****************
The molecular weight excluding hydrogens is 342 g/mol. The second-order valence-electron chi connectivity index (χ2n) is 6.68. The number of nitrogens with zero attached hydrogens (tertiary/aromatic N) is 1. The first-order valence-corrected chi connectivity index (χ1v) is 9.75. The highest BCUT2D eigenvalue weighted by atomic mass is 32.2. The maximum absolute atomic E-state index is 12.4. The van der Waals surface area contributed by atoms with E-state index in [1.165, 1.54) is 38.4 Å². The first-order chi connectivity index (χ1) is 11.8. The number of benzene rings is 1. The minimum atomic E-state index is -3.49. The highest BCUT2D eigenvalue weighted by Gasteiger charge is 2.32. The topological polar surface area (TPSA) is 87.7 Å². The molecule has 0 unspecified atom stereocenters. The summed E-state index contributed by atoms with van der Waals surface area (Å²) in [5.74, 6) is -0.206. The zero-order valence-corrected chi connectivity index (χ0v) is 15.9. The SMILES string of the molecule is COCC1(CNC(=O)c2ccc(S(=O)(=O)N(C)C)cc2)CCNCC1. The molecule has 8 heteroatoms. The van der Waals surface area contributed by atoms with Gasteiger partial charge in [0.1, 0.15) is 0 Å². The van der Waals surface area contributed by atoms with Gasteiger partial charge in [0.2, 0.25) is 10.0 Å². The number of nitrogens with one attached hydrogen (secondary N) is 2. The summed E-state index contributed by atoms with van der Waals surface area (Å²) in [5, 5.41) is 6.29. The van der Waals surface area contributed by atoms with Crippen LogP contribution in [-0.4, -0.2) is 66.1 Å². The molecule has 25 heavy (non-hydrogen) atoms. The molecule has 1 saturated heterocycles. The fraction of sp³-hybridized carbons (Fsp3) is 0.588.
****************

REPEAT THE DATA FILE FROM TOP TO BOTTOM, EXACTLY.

The molecular weight excluding hydrogens is 342 g/mol. The second-order valence-electron chi connectivity index (χ2n) is 6.68. The number of nitrogens with zero attached hydrogens (tertiary/aromatic N) is 1. The first-order valence-corrected chi connectivity index (χ1v) is 9.75. The highest BCUT2D eigenvalue weighted by atomic mass is 32.2. The maximum absolute atomic E-state index is 12.4. The van der Waals surface area contributed by atoms with E-state index in [1.165, 1.54) is 38.4 Å². The first-order chi connectivity index (χ1) is 11.8. The number of benzene rings is 1. The minimum atomic E-state index is -3.49. The highest BCUT2D eigenvalue weighted by Gasteiger charge is 2.32. The topological polar surface area (TPSA) is 87.7 Å². The molecule has 0 unspecified atom stereocenters. The summed E-state index contributed by atoms with van der Waals surface area (Å²) in [5.74, 6) is -0.206. The zero-order valence-corrected chi connectivity index (χ0v) is 15.9. The SMILES string of the molecule is COCC1(CNC(=O)c2ccc(S(=O)(=O)N(C)C)cc2)CCNCC1. The molecule has 8 heteroatoms. The van der Waals surface area contributed by atoms with Gasteiger partial charge in [0.1, 0.15) is 0 Å². The van der Waals surface area contributed by atoms with Gasteiger partial charge in [0.2, 0.25) is 10.0 Å². The number of nitrogens with one attached hydrogen (secondary N) is 2. The summed E-state index contributed by atoms with van der Waals surface area (Å²) in [5, 5.41) is 6.29. The van der Waals surface area contributed by atoms with Crippen LogP contribution in [-0.4, -0.2) is 66.1 Å². The molecule has 25 heavy (non-hydrogen) atoms. The molecule has 1 saturated heterocycles. The fraction of sp³-hybridized carbons (Fsp3) is 0.588.